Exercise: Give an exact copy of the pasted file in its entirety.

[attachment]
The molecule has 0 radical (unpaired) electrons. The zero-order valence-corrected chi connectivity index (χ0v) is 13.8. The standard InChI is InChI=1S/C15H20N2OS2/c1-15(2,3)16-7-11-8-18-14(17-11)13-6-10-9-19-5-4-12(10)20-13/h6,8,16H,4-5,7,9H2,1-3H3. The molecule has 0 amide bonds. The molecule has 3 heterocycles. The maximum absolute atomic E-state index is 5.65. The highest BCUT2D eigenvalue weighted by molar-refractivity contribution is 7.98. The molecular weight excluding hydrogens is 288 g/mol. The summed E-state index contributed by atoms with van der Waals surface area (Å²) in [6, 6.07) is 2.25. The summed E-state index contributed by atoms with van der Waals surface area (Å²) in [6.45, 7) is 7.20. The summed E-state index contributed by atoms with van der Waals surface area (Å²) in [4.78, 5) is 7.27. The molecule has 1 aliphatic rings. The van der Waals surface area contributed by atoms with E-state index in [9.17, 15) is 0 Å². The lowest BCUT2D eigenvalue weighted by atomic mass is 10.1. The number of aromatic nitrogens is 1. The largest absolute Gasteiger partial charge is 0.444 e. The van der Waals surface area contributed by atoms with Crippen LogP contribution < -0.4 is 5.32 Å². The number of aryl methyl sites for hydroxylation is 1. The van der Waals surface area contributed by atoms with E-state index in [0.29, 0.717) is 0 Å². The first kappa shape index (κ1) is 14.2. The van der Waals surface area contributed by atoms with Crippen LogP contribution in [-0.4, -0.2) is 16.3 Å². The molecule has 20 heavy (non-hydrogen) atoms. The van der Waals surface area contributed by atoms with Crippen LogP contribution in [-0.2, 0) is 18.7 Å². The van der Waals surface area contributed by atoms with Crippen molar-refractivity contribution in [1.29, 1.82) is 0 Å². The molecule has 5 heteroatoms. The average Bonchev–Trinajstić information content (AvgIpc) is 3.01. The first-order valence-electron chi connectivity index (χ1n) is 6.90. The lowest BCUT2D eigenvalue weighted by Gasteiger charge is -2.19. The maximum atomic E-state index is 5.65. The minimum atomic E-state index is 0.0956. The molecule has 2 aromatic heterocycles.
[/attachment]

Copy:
The molecule has 0 radical (unpaired) electrons. The zero-order valence-corrected chi connectivity index (χ0v) is 13.8. The standard InChI is InChI=1S/C15H20N2OS2/c1-15(2,3)16-7-11-8-18-14(17-11)13-6-10-9-19-5-4-12(10)20-13/h6,8,16H,4-5,7,9H2,1-3H3. The molecule has 0 amide bonds. The molecule has 3 heterocycles. The maximum absolute atomic E-state index is 5.65. The highest BCUT2D eigenvalue weighted by molar-refractivity contribution is 7.98. The molecular weight excluding hydrogens is 288 g/mol. The summed E-state index contributed by atoms with van der Waals surface area (Å²) in [6, 6.07) is 2.25. The summed E-state index contributed by atoms with van der Waals surface area (Å²) in [6.45, 7) is 7.20. The summed E-state index contributed by atoms with van der Waals surface area (Å²) in [4.78, 5) is 7.27. The molecule has 1 aliphatic rings. The van der Waals surface area contributed by atoms with E-state index in [9.17, 15) is 0 Å². The lowest BCUT2D eigenvalue weighted by atomic mass is 10.1. The number of aromatic nitrogens is 1. The largest absolute Gasteiger partial charge is 0.444 e. The van der Waals surface area contributed by atoms with Crippen LogP contribution < -0.4 is 5.32 Å². The number of aryl methyl sites for hydroxylation is 1. The van der Waals surface area contributed by atoms with E-state index in [0.29, 0.717) is 0 Å². The first kappa shape index (κ1) is 14.2. The van der Waals surface area contributed by atoms with Crippen LogP contribution in [-0.4, -0.2) is 16.3 Å². The molecule has 20 heavy (non-hydrogen) atoms. The van der Waals surface area contributed by atoms with Crippen LogP contribution in [-0.2, 0) is 18.7 Å². The van der Waals surface area contributed by atoms with Crippen molar-refractivity contribution in [1.29, 1.82) is 0 Å². The molecule has 5 heteroatoms. The average Bonchev–Trinajstić information content (AvgIpc) is 3.01. The first-order valence-electron chi connectivity index (χ1n) is 6.90. The lowest BCUT2D eigenvalue weighted by Gasteiger charge is -2.19. The maximum atomic E-state index is 5.65. The minimum atomic E-state index is 0.0956. The molecule has 2 aromatic heterocycles.